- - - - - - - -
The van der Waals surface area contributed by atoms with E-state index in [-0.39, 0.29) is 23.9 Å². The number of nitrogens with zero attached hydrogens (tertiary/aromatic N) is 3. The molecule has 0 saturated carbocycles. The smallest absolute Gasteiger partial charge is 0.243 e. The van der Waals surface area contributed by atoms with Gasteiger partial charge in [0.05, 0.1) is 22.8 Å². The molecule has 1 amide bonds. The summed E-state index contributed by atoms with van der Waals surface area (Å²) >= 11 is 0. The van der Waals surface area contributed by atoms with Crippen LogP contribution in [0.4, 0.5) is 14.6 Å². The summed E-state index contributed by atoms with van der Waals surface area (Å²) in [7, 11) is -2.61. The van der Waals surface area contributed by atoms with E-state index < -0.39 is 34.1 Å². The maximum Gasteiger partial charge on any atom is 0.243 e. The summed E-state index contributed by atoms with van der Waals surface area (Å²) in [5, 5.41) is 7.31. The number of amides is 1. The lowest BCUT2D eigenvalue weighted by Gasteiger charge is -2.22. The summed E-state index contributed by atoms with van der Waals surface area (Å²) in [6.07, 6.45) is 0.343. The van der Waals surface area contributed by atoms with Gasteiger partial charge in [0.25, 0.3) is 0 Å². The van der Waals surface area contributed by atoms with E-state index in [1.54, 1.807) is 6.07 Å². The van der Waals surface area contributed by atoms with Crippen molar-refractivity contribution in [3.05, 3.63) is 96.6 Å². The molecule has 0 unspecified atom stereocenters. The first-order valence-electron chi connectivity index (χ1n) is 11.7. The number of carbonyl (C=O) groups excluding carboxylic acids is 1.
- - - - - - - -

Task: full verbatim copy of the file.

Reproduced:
The van der Waals surface area contributed by atoms with E-state index in [-0.39, 0.29) is 23.9 Å². The number of nitrogens with zero attached hydrogens (tertiary/aromatic N) is 3. The molecule has 0 saturated carbocycles. The smallest absolute Gasteiger partial charge is 0.243 e. The van der Waals surface area contributed by atoms with Gasteiger partial charge in [0.05, 0.1) is 22.8 Å². The molecule has 1 amide bonds. The summed E-state index contributed by atoms with van der Waals surface area (Å²) >= 11 is 0. The van der Waals surface area contributed by atoms with Crippen LogP contribution in [0.4, 0.5) is 14.6 Å². The summed E-state index contributed by atoms with van der Waals surface area (Å²) in [7, 11) is -2.61. The van der Waals surface area contributed by atoms with E-state index < -0.39 is 34.1 Å². The maximum Gasteiger partial charge on any atom is 0.243 e. The summed E-state index contributed by atoms with van der Waals surface area (Å²) in [5, 5.41) is 7.31. The number of amides is 1. The lowest BCUT2D eigenvalue weighted by Gasteiger charge is -2.22. The summed E-state index contributed by atoms with van der Waals surface area (Å²) in [6.07, 6.45) is 0.343. The van der Waals surface area contributed by atoms with Gasteiger partial charge in [0.25, 0.3) is 0 Å². The van der Waals surface area contributed by atoms with E-state index in [1.54, 1.807) is 6.07 Å². The van der Waals surface area contributed by atoms with Crippen molar-refractivity contribution in [3.05, 3.63) is 96.6 Å². The molecule has 0 unspecified atom stereocenters. The first-order valence-electron chi connectivity index (χ1n) is 11.7. The number of carbonyl (C=O) groups excluding carboxylic acids is 1.